Turtle identification guide launched
Friday, February 1, 2008 at 0:01
TRAFFIC in Enforcement, Herpetological, Report launch

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Singapore, 1 February 2008— TRAFFIC Southeast Asia and Singapore Zoo today launched a turtle guidebook titled An Identification Guide to the Tortoises and Freshwater Turtles of Brunei Darussalam, Indonesia, Malaysia, Papua New Guinea, Philippines, Singapore and Timor Leste. The guidebook, will meet one of the most pressing needs - the correct identification of species commonly traded (both legally and illegally) in the region, by enforcement officers and conservationists.

“Singapore Zoo is pleased to collaborate with Dr Mark Auliya, Scientific Officer of TRAFFIC Southeast Asia and author of the book, for the production of this essential identification material. In light of the phenomenal rise in illegal turtle and tortoise poaching incidences in Southeast Asia, we hope this guidebook will serve as a reference for all, in identifying threatened turtle species and will play a role in protecting and conserving them,” said Ms Fanny Lai, Group CEO, Wildlife Reserves Singapore.

“To monitor the trade in tortoises and freshwater turtles, a basic requirement is that enforcement officers need to be able to identify which species they are dealing with,” said Dr Mark Auliya, Scientific Officer, TRAFFIC Southeast Asia. Dr Auliya added, “The destructive scale and impact of the turtle trade is driving some species to extinction and for most species, the situation is critical.”

The new guide will allow on-the-spot identification of tortoise and freshwater turtle species in trade. It also gives information on each species regulatory and conservation status and summarises all information available on the recognised species and populations of the target region, whilst at the same time minimising the use of scientific language to provide a user-friendly resource for enforcement officers.

“The identification guide covers the species commonly traded through Singapore. AVA finds this guide user-friendly as it pinpoints the characteristics of each species. AVA will use the guide to teach new officers on how to identify turtles and tortoises," said a spokesman from the AVA.

To further boost the protection and conservation of threatened tortoises and turtles, the Singapore Zoo works closely with AVA, in caring for confiscated animals with the professional in-house expertise and husbandry resources available.

In addition, the Zoo also houses threatened turtles donated by the public at its Rescued Animal Centre, which are eventually transferred to habitats in the Zoo and Night Safari. The Zoo also identifies suitable homes in zoos overseas to which these tortoises and turtles can be sent for captive breeding and animal exchange. A shipment of 15 star tortoises destined for Lisbon Zoo, Portugal, is slated to leave end February 2008.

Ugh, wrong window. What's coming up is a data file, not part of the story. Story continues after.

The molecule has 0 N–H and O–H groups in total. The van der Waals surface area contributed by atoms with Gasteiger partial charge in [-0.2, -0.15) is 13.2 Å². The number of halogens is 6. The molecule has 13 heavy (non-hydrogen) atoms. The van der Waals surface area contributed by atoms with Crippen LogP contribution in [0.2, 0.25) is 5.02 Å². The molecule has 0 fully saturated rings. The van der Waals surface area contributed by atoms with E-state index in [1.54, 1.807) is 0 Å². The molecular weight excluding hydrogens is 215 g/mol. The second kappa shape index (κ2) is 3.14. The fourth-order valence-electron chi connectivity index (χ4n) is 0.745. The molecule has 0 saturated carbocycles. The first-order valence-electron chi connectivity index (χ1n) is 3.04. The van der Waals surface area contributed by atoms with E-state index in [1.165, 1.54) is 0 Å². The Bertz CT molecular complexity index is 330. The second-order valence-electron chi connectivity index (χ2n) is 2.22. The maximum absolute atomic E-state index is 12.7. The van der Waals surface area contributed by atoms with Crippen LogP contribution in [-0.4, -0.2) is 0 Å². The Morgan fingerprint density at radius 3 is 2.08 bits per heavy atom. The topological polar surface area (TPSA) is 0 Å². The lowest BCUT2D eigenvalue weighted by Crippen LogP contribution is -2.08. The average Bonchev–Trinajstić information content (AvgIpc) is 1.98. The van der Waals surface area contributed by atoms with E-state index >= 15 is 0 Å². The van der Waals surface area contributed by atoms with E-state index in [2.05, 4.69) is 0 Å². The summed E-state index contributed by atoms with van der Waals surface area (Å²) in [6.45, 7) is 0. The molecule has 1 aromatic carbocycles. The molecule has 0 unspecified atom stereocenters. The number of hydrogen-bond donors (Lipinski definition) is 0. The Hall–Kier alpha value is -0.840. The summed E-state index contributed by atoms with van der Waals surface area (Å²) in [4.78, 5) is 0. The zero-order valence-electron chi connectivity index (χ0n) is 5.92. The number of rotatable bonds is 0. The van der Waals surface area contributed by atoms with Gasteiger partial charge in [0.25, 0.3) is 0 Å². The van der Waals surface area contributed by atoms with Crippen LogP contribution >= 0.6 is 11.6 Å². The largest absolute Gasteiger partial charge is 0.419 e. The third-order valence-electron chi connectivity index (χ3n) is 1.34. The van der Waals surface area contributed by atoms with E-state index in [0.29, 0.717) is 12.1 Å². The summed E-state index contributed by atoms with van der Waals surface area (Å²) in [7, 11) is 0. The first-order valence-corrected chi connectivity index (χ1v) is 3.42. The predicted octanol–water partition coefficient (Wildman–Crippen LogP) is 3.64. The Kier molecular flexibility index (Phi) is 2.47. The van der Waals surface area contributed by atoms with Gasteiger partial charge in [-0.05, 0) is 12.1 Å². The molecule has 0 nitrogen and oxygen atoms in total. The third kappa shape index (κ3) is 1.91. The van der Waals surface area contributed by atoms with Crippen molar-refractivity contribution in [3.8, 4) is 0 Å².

1467551-1308257-thumbnail.jpgThe guidebook, available in five languages: English, Chinese, Bahasa Melayu, Bahasa Indonesia and Filipino will be made available to enforcement officers in the region free of charge.

For more information:
contact: Dr Mark Auliya, Scientific Officer for TRAFFIC Southeast Asia (in Malaysia) tel: +603 78803940, email: mark_auliya@myjaring.net

To purchase a copy of the identification guide: Please download, print out and fill in this form and post to: TRAFFIC SEA, Unit 9-3A, 3rd Floor, Jalan SS23/11, Taman SEA, 47400 Petaling Jaya, Selangor, Malaysia or fax to: +603-7882 0171.

 

NOTES

In January, TRAFFIC published a new report: An overview of the regulation of the freshwater turtle and tortoise pet trade in Jakarta, Indonesia (3.69MB), which demonstrated that persistent and uncontrolled trade is the main threat to the survival of Indonesia’s freshwater turtles and tortoises (home to 10% of the world’s freshwater turtle and tortoise species).

SINGAPORE ZOO
Set in a rainforest environment, Singapore Zoo’s world famous “Open Concept” offers the opportunity to experience and be inspired by the wonders of nature. Home to over 2,500 specimens from 315 species, 16% of which are threatened, the Zoo has attained a strong reputation internationally for its conservation initiatives and breeding programmes. To better meet the healthcare needs of its animals and working towards its aspiration to become a leading global centre of excellence for veterinary healthcare and research, a purpose-built Wildlife Healthcare and Research Centre was set up in March, 2006. In 2007, 1.5 million visitors enjoyed the experiential learning experience at the 28-hectare award-winning Zoo. Singapore Zoo is part of Wildlife Reserves Singapore.

 

Article originally appeared on TRAFFIC (http://www.traffic.org/).
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